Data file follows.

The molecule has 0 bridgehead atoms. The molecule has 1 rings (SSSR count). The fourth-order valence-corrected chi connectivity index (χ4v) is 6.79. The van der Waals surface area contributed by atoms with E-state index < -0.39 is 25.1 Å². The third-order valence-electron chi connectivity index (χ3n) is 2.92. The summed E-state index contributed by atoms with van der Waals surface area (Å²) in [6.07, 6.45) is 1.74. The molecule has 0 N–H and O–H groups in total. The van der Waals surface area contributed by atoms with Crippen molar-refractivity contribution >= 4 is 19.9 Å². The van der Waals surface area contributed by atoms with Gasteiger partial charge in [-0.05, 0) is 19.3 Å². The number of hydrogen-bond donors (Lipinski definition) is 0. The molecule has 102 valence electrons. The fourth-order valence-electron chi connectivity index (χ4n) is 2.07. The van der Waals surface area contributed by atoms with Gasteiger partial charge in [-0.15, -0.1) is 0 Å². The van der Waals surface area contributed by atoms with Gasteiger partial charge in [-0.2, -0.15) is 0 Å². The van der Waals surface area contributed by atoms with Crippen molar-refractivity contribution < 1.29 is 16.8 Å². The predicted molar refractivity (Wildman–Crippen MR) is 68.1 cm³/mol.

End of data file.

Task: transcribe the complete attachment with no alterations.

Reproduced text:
The molecule has 0 bridgehead atoms. The molecule has 1 rings (SSSR count). The fourth-order valence-corrected chi connectivity index (χ4v) is 6.79. The van der Waals surface area contributed by atoms with E-state index < -0.39 is 25.1 Å². The third-order valence-electron chi connectivity index (χ3n) is 2.92. The summed E-state index contributed by atoms with van der Waals surface area (Å²) in [6.07, 6.45) is 1.74. The molecule has 0 N–H and O–H groups in total. The van der Waals surface area contributed by atoms with Crippen molar-refractivity contribution >= 4 is 19.9 Å². The van der Waals surface area contributed by atoms with Gasteiger partial charge in [-0.05, 0) is 19.3 Å². The number of hydrogen-bond donors (Lipinski definition) is 0. The molecule has 102 valence electrons. The fourth-order valence-electron chi connectivity index (χ4n) is 2.07. The van der Waals surface area contributed by atoms with Gasteiger partial charge in [-0.15, -0.1) is 0 Å². The van der Waals surface area contributed by atoms with Gasteiger partial charge in [-0.2, -0.15) is 0 Å². The van der Waals surface area contributed by atoms with Crippen molar-refractivity contribution < 1.29 is 16.8 Å². The predicted molar refractivity (Wildman–Crippen MR) is 68.1 cm³/mol.